It was only a week ago we saw Novak Djokovic lose in the Rogers Cup Final. Fast forward to today, and the No. 1 player in the world has a shot at redemption in the Masters 1000 final in Cincinnati where he’ll face Roger Federer.
It’s the most competitive rivalry that’s going on in tennis right now. Coming into this final match neither man has the edge on the other as both have an equal amount of victories against each other. Their overall record is 20-20 and Djokovic has never won in Cincinnati. For Federer, it’s a completely different story as he’s a six-time Cincinnati champion who’s never lost in a Final at Cincinnati. Should Djokovic win he’ll make history and become the first player to win all nine ATP Masters during his career.
At the beginning of the tournament it was easy to assume that the road to the final was relatively smooth for Djokovic, but that didn’t turn out to be the case. Barely into his second match of the event Djokovic had already begun to show signs of vulnerability. He lost the second set of his third round match to David Goffin 6-2 in what can only be attributed to a slip of mental strength as he roared back in the third set to win 6-3. In his recent semifinal match he almost lost to qualifier Alexandr Dolgopolov in straight sets before he was able to squeeze out a three-set comeback.
If Djokovic wants to have a chance to get his first Western & Southern Open victory he will need to hope his endurance holds, he maintains focus, and his consistency in important points stays high. Even as one of the most fit players on tour he’s still susceptible to tough schedules and with this being his 10th match in the passed two weeks his stamina may begin to suffer. Luckily, playing against Federer doesn’t usually equate to a long grueling match, as the Swiss’ preferred style of play is to keep points quick and short. Nevertheless, Djokovic has shown signs of weariness as double faults have started to creep into his matches and against a fresh Federer that type of error will not end well for the Serbian.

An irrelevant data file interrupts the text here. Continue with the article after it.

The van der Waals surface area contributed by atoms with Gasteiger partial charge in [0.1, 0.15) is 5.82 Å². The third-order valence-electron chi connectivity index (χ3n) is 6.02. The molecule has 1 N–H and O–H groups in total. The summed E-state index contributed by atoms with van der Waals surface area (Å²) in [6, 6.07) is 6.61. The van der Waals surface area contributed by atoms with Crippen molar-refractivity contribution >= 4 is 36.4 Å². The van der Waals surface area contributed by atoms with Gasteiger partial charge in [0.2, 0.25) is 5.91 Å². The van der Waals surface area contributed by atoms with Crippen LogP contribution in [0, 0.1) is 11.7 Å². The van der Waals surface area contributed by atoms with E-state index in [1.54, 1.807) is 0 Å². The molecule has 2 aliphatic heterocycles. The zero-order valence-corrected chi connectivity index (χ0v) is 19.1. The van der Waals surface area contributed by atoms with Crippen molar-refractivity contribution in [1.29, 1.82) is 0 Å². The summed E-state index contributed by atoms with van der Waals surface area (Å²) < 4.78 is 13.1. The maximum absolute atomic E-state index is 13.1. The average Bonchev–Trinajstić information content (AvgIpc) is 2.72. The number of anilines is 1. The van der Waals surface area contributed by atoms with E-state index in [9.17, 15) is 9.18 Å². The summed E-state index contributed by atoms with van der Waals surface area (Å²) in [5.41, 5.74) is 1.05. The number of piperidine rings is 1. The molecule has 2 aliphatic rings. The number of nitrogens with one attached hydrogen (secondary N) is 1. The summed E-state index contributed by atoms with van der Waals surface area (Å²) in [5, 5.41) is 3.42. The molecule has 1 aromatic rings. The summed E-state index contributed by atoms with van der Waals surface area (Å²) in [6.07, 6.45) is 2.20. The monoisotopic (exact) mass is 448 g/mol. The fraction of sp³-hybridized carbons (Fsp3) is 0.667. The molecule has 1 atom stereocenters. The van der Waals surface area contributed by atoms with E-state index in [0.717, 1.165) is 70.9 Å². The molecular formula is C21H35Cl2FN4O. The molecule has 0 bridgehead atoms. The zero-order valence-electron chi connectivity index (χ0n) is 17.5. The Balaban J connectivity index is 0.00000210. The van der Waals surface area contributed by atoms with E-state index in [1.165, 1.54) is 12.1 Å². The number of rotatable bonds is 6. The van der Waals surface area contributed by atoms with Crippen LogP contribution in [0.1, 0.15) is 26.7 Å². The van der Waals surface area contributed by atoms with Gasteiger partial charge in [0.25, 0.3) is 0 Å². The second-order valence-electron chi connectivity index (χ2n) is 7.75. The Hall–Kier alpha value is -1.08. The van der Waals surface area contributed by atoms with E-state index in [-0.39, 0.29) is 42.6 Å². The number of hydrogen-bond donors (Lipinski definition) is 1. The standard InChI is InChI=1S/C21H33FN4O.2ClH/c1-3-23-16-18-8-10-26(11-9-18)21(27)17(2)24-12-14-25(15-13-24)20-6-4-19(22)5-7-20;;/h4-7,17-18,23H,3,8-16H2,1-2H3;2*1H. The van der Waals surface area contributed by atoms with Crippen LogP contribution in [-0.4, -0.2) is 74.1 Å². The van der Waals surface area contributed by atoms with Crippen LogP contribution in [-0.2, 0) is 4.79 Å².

Federer on the other hand has enjoyed some much-needed rest after Wimbledon. This has been the first time he’s been back on tour since losing to Djokovic at the All England Club a month ago. As a result, Federer has had no problems on his way to this year’s final, as he’s yet to drop a set to players including big server Kevin Anderson and recent Rogers Cup champion Andy Murray. In addition, no one yet has been able to break Federer’s serve, which usually spells trouble for any future opponent. Djokovic has an incredible return game that can make even the best servers service game ineffective, but if Djokovic’s game slips in the least bit it could be all Federer needs to pull out a win.
If you already took our advice and took both of these players as a futures bet to win the event, then you can kick back and enjoy the profit that you’ll make. If you took Djokovic as the outright winner it would be wise to hedge by taking Federer for the win. And if you’re just now reading this, we think this is one of the best times to take Roger Federer for the win. At 6-0 in title matches here in Cincinnati he’s proven his comfort at this event, he’s well rested and Djokovic’s signs of fatigue offer hope that Federer can win. If Federer can maintain a strong service game and apply pressure with a decent return game it should be enough to throw off the World No. 1.
How They Got Here
- First Round: Bye
- Second Round: def. Benoit Paire 7-5, 6-2
- Third Round: def. David Goffin 6-4, 2-6, 6-3
- Quarterfinals: def. Stan Wawrinka 6-4, 6-1
- Semifinals: def. Alexandr Dolgopolov 4-6, 7-6 (7-5), 6-2
- First round: Bye
- Second round: def. Roberto Bautista Agut 6-4, 6-4
- Third round: def. Kevin Anderson 6-1, 6-1
- Quarterfinals: def. Feliciano Lopez 6-3, 6-4
- Semifinals: def. Andy Murray 6-4, 7-6 (8-6)
|Sets Under 2.5||8/15|
|Sets Over 2.5||11/8|
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